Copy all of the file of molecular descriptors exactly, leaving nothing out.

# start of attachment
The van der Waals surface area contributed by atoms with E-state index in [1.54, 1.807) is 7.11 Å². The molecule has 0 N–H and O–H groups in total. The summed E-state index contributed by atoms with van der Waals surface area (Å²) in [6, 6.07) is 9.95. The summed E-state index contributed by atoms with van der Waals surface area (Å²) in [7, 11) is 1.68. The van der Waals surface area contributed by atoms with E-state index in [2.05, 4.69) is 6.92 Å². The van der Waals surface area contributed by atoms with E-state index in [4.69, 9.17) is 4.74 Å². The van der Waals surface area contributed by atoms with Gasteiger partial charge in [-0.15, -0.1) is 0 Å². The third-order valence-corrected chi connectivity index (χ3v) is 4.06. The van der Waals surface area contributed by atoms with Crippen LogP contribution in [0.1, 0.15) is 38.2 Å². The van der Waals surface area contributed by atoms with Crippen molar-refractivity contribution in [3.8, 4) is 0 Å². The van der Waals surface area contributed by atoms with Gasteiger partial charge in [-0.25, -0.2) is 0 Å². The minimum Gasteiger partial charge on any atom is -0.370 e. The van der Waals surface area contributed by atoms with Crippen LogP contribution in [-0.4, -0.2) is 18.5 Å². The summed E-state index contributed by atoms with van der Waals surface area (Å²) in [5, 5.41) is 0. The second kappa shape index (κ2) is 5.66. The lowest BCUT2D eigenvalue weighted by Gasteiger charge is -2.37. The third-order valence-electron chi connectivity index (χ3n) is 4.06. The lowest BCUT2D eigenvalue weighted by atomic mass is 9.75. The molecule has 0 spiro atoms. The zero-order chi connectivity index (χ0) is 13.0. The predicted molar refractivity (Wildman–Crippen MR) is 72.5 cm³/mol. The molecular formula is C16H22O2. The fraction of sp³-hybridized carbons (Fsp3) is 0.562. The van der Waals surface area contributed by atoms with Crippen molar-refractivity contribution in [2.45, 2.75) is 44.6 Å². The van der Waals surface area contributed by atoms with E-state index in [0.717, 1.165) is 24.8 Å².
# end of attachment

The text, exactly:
The van der Waals surface area contributed by atoms with E-state index in [1.54, 1.807) is 7.11 Å². The molecule has 0 N–H and O–H groups in total. The summed E-state index contributed by atoms with van der Waals surface area (Å²) in [6, 6.07) is 9.95. The summed E-state index contributed by atoms with van der Waals surface area (Å²) in [7, 11) is 1.68. The van der Waals surface area contributed by atoms with E-state index in [2.05, 4.69) is 6.92 Å². The van der Waals surface area contributed by atoms with E-state index in [4.69, 9.17) is 4.74 Å². The van der Waals surface area contributed by atoms with Gasteiger partial charge in [-0.15, -0.1) is 0 Å². The third-order valence-corrected chi connectivity index (χ3v) is 4.06. The van der Waals surface area contributed by atoms with Crippen LogP contribution in [0.1, 0.15) is 38.2 Å². The van der Waals surface area contributed by atoms with Crippen molar-refractivity contribution in [3.8, 4) is 0 Å². The van der Waals surface area contributed by atoms with Gasteiger partial charge in [-0.25, -0.2) is 0 Å². The minimum Gasteiger partial charge on any atom is -0.370 e. The van der Waals surface area contributed by atoms with Crippen LogP contribution in [-0.4, -0.2) is 18.5 Å². The summed E-state index contributed by atoms with van der Waals surface area (Å²) in [5, 5.41) is 0. The second kappa shape index (κ2) is 5.66. The lowest BCUT2D eigenvalue weighted by Gasteiger charge is -2.37. The third-order valence-electron chi connectivity index (χ3n) is 4.06. The lowest BCUT2D eigenvalue weighted by atomic mass is 9.75. The molecule has 0 spiro atoms. The zero-order chi connectivity index (χ0) is 13.0. The predicted molar refractivity (Wildman–Crippen MR) is 72.5 cm³/mol. The molecular formula is C16H22O2. The fraction of sp³-hybridized carbons (Fsp3) is 0.562. The van der Waals surface area contributed by atoms with Crippen molar-refractivity contribution in [2.45, 2.75) is 44.6 Å². The van der Waals surface area contributed by atoms with E-state index in [0.717, 1.165) is 24.8 Å².